Quick Judgment Online

Web surfers are quick to judge, and they spend brief moments searching online.

By PT Staff, published on June 27, 2003 - last reviewed on April 6, 2006

Online, the clock is ticking. When searching for information on the
web, people apparently have short attention spans—and itchy trigger
fingers. One in five web viewers spends a minute or less with a search
engine, according to Penn State researchers. After three minutes of
searching, two out of five people have given up and moved on.

To understand the habits of web users, Jim Jansen, a professor at the university's School of Information Sciences, analyzed
one day's queries at the search engine alltheweb.com. Jansen charted how
long users stayed at the site, how many pages they visited and how
relevant each result was. The day's tally included more than 450,000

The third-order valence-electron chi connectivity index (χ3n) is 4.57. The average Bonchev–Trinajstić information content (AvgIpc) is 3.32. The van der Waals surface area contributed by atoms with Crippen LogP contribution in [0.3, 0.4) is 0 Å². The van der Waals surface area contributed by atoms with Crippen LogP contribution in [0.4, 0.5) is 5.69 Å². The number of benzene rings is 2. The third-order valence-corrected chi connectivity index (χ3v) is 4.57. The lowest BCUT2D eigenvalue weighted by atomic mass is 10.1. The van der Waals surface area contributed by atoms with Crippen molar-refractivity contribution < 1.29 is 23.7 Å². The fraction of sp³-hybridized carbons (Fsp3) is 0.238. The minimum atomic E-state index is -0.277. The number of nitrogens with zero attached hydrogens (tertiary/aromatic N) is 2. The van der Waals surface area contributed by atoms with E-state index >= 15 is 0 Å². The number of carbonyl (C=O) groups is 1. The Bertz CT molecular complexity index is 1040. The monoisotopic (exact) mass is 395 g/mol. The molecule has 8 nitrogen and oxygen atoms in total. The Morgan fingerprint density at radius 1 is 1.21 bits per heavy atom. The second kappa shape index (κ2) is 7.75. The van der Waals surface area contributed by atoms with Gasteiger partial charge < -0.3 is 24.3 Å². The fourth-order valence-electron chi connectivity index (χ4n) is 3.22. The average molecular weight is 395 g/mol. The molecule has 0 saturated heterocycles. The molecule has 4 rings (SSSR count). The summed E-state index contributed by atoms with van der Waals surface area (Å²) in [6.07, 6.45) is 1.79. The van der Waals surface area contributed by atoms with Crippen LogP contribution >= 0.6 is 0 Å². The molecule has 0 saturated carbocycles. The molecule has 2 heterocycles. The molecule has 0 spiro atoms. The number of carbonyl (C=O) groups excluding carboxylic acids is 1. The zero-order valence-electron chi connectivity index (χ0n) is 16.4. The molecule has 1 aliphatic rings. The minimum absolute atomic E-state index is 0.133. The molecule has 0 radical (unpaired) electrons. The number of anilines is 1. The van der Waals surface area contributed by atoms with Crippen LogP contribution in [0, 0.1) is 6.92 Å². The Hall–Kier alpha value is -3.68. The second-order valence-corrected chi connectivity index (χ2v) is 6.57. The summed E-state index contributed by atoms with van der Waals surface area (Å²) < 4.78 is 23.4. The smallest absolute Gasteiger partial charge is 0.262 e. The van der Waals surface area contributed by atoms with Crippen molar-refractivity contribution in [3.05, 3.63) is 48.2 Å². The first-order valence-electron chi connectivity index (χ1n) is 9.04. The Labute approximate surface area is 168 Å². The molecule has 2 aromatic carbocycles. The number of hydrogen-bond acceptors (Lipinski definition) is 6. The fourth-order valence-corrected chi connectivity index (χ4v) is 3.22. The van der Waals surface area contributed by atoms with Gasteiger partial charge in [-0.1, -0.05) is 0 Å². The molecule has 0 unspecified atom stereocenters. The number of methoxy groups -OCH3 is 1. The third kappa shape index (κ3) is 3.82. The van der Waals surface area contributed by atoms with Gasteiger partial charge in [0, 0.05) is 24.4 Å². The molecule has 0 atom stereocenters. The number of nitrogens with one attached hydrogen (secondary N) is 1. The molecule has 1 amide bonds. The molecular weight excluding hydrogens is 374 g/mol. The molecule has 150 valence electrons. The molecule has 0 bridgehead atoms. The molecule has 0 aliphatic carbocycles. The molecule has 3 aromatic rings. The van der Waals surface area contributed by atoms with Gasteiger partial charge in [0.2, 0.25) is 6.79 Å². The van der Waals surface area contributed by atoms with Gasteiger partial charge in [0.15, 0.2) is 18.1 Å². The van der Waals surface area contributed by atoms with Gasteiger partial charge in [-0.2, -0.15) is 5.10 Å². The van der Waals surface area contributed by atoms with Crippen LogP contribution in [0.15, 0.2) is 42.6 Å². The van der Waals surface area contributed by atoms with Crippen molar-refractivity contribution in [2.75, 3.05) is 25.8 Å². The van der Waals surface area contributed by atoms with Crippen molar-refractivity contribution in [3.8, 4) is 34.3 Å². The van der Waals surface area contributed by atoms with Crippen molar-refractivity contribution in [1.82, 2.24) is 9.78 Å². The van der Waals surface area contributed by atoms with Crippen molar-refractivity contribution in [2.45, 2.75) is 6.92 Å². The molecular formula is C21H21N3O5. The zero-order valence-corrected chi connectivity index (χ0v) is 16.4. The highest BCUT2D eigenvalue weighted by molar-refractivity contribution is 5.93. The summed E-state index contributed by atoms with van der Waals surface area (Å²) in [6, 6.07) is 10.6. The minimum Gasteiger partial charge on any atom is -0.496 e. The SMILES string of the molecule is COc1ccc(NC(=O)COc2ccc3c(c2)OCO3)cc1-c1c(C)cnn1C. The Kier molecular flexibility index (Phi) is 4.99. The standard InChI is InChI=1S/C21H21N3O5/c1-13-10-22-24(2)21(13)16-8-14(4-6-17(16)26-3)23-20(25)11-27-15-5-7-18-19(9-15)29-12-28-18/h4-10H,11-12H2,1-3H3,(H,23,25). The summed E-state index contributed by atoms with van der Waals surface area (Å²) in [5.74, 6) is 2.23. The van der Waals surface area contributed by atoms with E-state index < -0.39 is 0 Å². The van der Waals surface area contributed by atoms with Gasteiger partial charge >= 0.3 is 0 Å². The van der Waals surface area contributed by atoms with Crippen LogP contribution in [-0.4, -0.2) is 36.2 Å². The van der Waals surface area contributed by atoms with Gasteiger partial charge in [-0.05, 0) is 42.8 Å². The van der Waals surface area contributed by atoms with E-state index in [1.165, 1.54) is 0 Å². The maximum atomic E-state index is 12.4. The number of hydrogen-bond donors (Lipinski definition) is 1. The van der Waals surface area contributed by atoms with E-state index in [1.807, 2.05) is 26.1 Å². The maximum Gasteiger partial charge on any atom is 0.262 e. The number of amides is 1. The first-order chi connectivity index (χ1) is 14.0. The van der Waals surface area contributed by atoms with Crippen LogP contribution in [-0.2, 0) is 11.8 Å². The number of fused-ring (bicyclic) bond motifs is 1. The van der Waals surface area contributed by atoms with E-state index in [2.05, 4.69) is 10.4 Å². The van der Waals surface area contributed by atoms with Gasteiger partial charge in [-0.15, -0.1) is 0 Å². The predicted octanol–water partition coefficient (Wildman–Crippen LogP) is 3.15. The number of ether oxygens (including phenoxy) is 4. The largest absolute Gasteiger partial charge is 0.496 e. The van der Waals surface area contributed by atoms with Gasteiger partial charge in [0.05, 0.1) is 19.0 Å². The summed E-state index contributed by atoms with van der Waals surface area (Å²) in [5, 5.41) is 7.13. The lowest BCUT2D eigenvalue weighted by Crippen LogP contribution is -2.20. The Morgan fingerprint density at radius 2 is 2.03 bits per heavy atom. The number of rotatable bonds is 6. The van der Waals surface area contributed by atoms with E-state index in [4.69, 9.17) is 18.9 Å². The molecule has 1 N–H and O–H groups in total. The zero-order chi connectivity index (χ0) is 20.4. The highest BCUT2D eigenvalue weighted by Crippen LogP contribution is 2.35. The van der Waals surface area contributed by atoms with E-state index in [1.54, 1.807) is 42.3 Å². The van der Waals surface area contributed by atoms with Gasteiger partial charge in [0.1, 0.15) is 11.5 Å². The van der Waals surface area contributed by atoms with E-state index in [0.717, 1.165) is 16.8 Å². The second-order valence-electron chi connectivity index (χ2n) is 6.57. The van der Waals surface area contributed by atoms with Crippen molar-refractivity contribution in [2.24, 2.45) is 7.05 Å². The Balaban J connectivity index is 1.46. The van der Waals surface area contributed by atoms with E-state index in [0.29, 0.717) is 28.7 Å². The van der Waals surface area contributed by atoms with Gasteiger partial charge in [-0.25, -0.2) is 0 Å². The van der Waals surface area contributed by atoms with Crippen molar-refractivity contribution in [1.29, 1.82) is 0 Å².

information requests.

According to Jansen, web searchers were quick to judge. Half the
users completed just one search and 54 percent of visitors only clicked
on one search result.

Unfortunately, those quick-draw results don't mean that web
searchers are well served by Internet search engines. Analyzing the
queries further, the researchers found that one out of every two results
weren't relevant to the original request. Jansen concludes that there is
room for search engines to improve—especially when searchers suffer
from impatience and a double-click mentality.